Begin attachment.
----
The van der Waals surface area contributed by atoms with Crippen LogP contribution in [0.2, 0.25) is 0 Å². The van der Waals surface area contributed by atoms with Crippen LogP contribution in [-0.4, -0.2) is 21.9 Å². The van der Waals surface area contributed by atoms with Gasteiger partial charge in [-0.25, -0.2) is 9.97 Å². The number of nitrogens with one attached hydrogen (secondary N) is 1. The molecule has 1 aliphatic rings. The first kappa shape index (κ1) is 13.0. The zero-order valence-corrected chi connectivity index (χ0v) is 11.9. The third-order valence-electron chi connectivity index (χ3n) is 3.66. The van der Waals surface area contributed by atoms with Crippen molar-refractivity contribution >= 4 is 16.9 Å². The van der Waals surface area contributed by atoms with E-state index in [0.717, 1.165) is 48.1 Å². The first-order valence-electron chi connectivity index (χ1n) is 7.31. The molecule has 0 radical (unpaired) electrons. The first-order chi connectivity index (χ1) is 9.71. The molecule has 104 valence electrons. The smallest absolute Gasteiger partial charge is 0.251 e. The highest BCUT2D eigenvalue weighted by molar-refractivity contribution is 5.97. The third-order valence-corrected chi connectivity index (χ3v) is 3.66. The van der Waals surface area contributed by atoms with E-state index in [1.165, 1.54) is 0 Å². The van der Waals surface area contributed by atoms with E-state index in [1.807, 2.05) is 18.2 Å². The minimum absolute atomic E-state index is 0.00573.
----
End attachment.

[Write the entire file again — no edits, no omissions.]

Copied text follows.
The van der Waals surface area contributed by atoms with Crippen LogP contribution in [0.2, 0.25) is 0 Å². The van der Waals surface area contributed by atoms with Crippen LogP contribution in [-0.4, -0.2) is 21.9 Å². The van der Waals surface area contributed by atoms with Gasteiger partial charge in [-0.25, -0.2) is 9.97 Å². The number of nitrogens with one attached hydrogen (secondary N) is 1. The molecule has 1 aliphatic rings. The first kappa shape index (κ1) is 13.0. The zero-order valence-corrected chi connectivity index (χ0v) is 11.9. The third-order valence-electron chi connectivity index (χ3n) is 3.66. The van der Waals surface area contributed by atoms with Crippen molar-refractivity contribution >= 4 is 16.9 Å². The van der Waals surface area contributed by atoms with E-state index in [0.717, 1.165) is 48.1 Å². The first-order valence-electron chi connectivity index (χ1n) is 7.31. The molecule has 0 radical (unpaired) electrons. The first-order chi connectivity index (χ1) is 9.71. The molecule has 104 valence electrons. The smallest absolute Gasteiger partial charge is 0.251 e. The highest BCUT2D eigenvalue weighted by molar-refractivity contribution is 5.97. The third-order valence-corrected chi connectivity index (χ3v) is 3.66. The van der Waals surface area contributed by atoms with E-state index in [1.165, 1.54) is 0 Å². The van der Waals surface area contributed by atoms with E-state index in [1.807, 2.05) is 18.2 Å². The minimum absolute atomic E-state index is 0.00573.